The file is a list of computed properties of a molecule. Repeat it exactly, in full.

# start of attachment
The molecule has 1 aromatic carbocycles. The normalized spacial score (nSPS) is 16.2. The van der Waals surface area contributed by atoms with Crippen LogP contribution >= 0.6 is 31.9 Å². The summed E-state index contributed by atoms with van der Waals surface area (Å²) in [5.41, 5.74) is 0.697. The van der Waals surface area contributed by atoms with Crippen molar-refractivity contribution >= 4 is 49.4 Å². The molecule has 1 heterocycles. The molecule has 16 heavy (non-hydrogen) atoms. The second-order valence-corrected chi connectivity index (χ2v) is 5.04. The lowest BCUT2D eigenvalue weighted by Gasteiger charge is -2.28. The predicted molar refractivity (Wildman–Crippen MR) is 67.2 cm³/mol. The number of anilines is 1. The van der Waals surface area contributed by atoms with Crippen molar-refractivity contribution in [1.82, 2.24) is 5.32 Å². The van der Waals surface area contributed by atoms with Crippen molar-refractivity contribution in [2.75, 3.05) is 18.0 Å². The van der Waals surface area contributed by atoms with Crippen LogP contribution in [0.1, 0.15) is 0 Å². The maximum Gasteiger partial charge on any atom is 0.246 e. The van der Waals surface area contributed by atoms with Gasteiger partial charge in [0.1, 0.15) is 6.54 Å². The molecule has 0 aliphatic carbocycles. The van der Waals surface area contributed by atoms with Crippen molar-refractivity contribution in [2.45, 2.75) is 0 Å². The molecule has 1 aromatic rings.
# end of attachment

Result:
The molecule has 1 aromatic carbocycles. The normalized spacial score (nSPS) is 16.2. The van der Waals surface area contributed by atoms with Crippen LogP contribution >= 0.6 is 31.9 Å². The summed E-state index contributed by atoms with van der Waals surface area (Å²) in [5.41, 5.74) is 0.697. The van der Waals surface area contributed by atoms with Crippen molar-refractivity contribution >= 4 is 49.4 Å². The molecule has 1 heterocycles. The molecule has 16 heavy (non-hydrogen) atoms. The second-order valence-corrected chi connectivity index (χ2v) is 5.04. The lowest BCUT2D eigenvalue weighted by Gasteiger charge is -2.28. The predicted molar refractivity (Wildman–Crippen MR) is 67.2 cm³/mol. The number of anilines is 1. The van der Waals surface area contributed by atoms with Crippen molar-refractivity contribution in [1.82, 2.24) is 5.32 Å². The van der Waals surface area contributed by atoms with Crippen molar-refractivity contribution in [2.75, 3.05) is 18.0 Å². The van der Waals surface area contributed by atoms with Crippen LogP contribution in [0.1, 0.15) is 0 Å². The maximum Gasteiger partial charge on any atom is 0.246 e. The van der Waals surface area contributed by atoms with Gasteiger partial charge in [0.1, 0.15) is 6.54 Å². The molecule has 0 aliphatic carbocycles. The van der Waals surface area contributed by atoms with Crippen molar-refractivity contribution in [2.45, 2.75) is 0 Å². The molecule has 1 aromatic rings.